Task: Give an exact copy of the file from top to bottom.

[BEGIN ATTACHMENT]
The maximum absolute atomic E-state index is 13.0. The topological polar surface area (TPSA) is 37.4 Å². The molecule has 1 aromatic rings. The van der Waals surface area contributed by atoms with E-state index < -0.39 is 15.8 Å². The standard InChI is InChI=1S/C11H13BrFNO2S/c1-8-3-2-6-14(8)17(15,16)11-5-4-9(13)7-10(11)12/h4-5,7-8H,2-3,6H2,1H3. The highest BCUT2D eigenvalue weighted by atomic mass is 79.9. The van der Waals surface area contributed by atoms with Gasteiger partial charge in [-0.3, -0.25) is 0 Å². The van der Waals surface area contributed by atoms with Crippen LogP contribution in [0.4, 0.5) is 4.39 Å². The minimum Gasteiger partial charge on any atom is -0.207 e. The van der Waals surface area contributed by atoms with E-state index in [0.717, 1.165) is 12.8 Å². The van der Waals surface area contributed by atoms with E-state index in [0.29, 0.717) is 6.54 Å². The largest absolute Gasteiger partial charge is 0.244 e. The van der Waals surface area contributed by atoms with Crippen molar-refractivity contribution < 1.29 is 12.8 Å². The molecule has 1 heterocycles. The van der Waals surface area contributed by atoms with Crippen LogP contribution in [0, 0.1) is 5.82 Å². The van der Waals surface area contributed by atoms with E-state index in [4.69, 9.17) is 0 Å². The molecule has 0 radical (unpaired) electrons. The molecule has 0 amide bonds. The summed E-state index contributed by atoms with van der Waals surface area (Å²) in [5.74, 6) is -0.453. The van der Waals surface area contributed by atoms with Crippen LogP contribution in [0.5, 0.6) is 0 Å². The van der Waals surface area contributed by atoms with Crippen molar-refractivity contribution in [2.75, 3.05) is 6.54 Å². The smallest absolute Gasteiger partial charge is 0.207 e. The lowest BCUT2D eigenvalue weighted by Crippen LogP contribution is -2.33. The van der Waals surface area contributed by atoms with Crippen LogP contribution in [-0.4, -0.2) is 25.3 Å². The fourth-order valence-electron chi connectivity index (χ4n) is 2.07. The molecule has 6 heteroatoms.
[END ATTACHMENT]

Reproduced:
The maximum absolute atomic E-state index is 13.0. The topological polar surface area (TPSA) is 37.4 Å². The molecule has 1 aromatic rings. The van der Waals surface area contributed by atoms with E-state index < -0.39 is 15.8 Å². The standard InChI is InChI=1S/C11H13BrFNO2S/c1-8-3-2-6-14(8)17(15,16)11-5-4-9(13)7-10(11)12/h4-5,7-8H,2-3,6H2,1H3. The highest BCUT2D eigenvalue weighted by atomic mass is 79.9. The van der Waals surface area contributed by atoms with Gasteiger partial charge in [-0.3, -0.25) is 0 Å². The van der Waals surface area contributed by atoms with Crippen LogP contribution in [0.4, 0.5) is 4.39 Å². The minimum Gasteiger partial charge on any atom is -0.207 e. The van der Waals surface area contributed by atoms with E-state index in [0.717, 1.165) is 12.8 Å². The van der Waals surface area contributed by atoms with E-state index in [0.29, 0.717) is 6.54 Å². The largest absolute Gasteiger partial charge is 0.244 e. The van der Waals surface area contributed by atoms with Crippen molar-refractivity contribution < 1.29 is 12.8 Å². The molecule has 1 heterocycles. The van der Waals surface area contributed by atoms with Crippen LogP contribution in [0, 0.1) is 5.82 Å². The van der Waals surface area contributed by atoms with E-state index in [4.69, 9.17) is 0 Å². The molecule has 0 radical (unpaired) electrons. The molecule has 0 amide bonds. The summed E-state index contributed by atoms with van der Waals surface area (Å²) in [5.74, 6) is -0.453. The van der Waals surface area contributed by atoms with Crippen LogP contribution in [0.5, 0.6) is 0 Å². The van der Waals surface area contributed by atoms with Crippen molar-refractivity contribution in [2.75, 3.05) is 6.54 Å². The smallest absolute Gasteiger partial charge is 0.207 e. The lowest BCUT2D eigenvalue weighted by Crippen LogP contribution is -2.33. The van der Waals surface area contributed by atoms with Crippen LogP contribution in [-0.4, -0.2) is 25.3 Å². The fourth-order valence-electron chi connectivity index (χ4n) is 2.07. The molecule has 6 heteroatoms.